When comparing the JHS and the non JHS group, there were no body weight or height differences between groups but prior studies point toward a relationship between the ectomorph somatotype (linear, thin, and usually tall) and JHS.21 Adult JHS subjects have higher rates of restrictive or compensatory eating disorders such as anorexia or bulimia.22 In this sense, Baeza Velasco proposed a model of eating disorders in JHS that hypothesized that both articular (i.e. temporomandibular joint dysfunction) and extra-articular features (i.e. gastrointestinal problems, food intolerances) play a role in developing and maintain these eating patterns.48 However, all those studies were done in adult populations and therefore based on our findings; these data may not be applicable to younger populations. On the other hand, the anxiety group had significantly lower body weights compared to the non-anxiety group. A review of the literature shows that while anxiety can be associated with higher weight status in children and adolescents,49 it has also been associated with eating disorders.49-52 In this study, we did not assess eating patterns or behaviors and therefore we cannot draw conclusions on the influence of anxiety on eating disorders and weight. Subsequent studies should better characterize the influence of anxiety in the development and maintenance of eating disorders and assess if JHS plays a role in this association in this age range.

Contrary to prior findings, the JHS group did not display greater attention problems as evidenced by the similar scores between groups in the CBCL Attention Problems. Several studies found that individuals with JHS have a higher frequency of ADHD/ADD and anxiety compared to the non JHS in children53-55 and adults.56,57 One possible explanation for the negative findings could be the fact that we measured attention with a behavioral checklist instead of using a structured interview or specific scales that measure dimensional features of attention. Additionally, the anxiety group scored lower on some of the behavioral measures such as attention, rule breaking or aggressive behavior. In fact, the regression analysis showed that the absence of aggressive behavior and the social problems predicted being in the anxiety group. These findings reinforce the hypothesis that JHS is a marker for a homogeneous type of anxiety only, and subsequent studies should clarify the role of behavior in the JHS phenotype in children. As stated above, it is important to move toward a dimensional approach of illness to characterize the different forms of anxiety in order to study and define the pathophysiology behind those associations.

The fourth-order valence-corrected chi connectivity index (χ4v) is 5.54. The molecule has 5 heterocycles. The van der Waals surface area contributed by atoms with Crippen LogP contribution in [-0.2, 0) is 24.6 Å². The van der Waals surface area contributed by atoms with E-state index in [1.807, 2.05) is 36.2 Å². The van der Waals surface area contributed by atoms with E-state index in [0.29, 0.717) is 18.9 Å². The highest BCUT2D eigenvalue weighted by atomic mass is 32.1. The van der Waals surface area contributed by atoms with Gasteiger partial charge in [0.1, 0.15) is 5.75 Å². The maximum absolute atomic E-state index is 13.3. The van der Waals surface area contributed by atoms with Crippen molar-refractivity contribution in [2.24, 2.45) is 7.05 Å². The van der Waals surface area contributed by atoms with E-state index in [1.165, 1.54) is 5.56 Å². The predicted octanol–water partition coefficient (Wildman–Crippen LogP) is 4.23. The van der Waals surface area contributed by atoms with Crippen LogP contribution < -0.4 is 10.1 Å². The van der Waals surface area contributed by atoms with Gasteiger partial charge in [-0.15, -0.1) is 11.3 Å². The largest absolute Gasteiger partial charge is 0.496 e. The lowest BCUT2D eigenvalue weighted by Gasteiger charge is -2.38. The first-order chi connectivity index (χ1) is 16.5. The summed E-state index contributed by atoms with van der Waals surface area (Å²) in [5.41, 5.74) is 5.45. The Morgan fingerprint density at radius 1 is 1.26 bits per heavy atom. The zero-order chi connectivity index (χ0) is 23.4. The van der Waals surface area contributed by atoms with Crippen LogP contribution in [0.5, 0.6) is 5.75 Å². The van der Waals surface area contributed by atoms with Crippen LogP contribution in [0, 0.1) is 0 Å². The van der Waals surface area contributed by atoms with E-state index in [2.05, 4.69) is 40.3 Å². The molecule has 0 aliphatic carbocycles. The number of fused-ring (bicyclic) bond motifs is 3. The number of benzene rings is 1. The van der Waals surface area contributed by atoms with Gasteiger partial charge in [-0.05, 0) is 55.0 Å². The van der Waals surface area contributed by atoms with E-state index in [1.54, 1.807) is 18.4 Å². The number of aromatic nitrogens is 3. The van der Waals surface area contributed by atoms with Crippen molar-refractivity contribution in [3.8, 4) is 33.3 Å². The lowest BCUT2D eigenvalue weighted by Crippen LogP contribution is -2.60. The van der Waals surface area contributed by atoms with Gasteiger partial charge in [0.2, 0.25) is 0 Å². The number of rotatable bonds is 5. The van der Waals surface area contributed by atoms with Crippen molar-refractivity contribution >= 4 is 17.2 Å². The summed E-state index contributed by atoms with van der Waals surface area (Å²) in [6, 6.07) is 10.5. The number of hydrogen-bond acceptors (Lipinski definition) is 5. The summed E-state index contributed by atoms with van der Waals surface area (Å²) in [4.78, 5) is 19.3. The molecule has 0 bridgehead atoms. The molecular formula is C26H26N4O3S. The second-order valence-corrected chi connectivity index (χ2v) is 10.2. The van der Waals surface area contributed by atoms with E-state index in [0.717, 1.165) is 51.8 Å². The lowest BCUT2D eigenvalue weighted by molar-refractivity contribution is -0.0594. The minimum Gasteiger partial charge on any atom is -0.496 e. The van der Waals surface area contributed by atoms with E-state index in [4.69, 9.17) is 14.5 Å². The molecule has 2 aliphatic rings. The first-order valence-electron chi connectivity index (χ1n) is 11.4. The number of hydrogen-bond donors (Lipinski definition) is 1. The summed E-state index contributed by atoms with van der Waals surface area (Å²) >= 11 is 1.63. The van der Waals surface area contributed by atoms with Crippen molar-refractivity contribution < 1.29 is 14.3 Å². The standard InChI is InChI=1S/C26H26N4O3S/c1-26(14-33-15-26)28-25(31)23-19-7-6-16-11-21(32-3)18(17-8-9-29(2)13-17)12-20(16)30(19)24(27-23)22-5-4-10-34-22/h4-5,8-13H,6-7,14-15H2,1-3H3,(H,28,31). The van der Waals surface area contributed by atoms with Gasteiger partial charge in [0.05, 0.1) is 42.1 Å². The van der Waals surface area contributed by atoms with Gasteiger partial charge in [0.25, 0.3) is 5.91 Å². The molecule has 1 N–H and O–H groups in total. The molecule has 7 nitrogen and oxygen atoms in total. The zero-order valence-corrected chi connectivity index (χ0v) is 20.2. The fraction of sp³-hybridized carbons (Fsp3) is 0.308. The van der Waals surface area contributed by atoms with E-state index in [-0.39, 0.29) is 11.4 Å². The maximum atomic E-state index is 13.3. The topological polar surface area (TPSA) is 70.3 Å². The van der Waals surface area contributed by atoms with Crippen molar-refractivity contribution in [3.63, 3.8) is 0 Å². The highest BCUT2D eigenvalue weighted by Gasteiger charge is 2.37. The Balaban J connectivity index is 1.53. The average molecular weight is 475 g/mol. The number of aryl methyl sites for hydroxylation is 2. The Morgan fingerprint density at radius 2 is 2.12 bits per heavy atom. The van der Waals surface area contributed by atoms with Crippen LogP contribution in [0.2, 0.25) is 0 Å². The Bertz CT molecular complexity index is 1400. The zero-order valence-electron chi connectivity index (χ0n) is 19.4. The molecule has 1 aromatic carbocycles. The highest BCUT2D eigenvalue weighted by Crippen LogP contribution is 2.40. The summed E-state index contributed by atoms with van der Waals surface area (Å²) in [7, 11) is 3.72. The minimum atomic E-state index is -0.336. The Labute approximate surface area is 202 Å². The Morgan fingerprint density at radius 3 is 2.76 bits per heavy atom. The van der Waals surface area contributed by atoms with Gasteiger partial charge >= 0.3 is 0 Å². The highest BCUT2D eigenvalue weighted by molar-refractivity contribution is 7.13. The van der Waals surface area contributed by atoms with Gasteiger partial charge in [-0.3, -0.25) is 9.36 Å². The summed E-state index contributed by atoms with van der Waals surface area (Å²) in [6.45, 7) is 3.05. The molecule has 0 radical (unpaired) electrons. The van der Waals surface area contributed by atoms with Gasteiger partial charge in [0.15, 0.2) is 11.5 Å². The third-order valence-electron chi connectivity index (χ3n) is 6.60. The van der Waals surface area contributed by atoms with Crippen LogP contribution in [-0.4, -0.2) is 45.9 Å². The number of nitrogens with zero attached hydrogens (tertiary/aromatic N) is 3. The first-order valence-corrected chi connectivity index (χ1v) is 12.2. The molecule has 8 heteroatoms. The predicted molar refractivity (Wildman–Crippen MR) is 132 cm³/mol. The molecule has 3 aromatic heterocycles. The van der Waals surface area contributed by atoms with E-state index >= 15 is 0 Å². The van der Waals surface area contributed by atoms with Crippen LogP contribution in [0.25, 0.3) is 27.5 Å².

In summary, children with JHS have higher frequency of anxiety disorders and tend to suffer from a homogeneous type of anxiety characterized by higher physiological anxiety (bodily symptoms) and somatic complaints. Based on these findings, JHS could be used as a marker for this anxiety phenotype in this age range. This is in line with other studies that showed that JHS can also be used as a marker for a subtype of anxiety in adults and in the elderly populations. Further studies are required to clarify the role of JHS in the relationship between anxiety disorders and behavioral disturbances in children. These results may be a step toward a better understanding of the association between joint hypermobility and anxiety but new studies are required to further explore this association.

Funding

This study has not received any funding.

Conflict of interests

The authors have no conflict of interests to declare.

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Please cite this article as: Bulbena-Cabre A, Duñó L, Almeda S, Batlle S, Camprodon-Rosanas E, Martín-Lopez LM, et al. La hiperlaxitud articular como marcador de ansiedad en niños. Rev Psiquiatr Salud Ment (Barc.). 2019;12:68–76.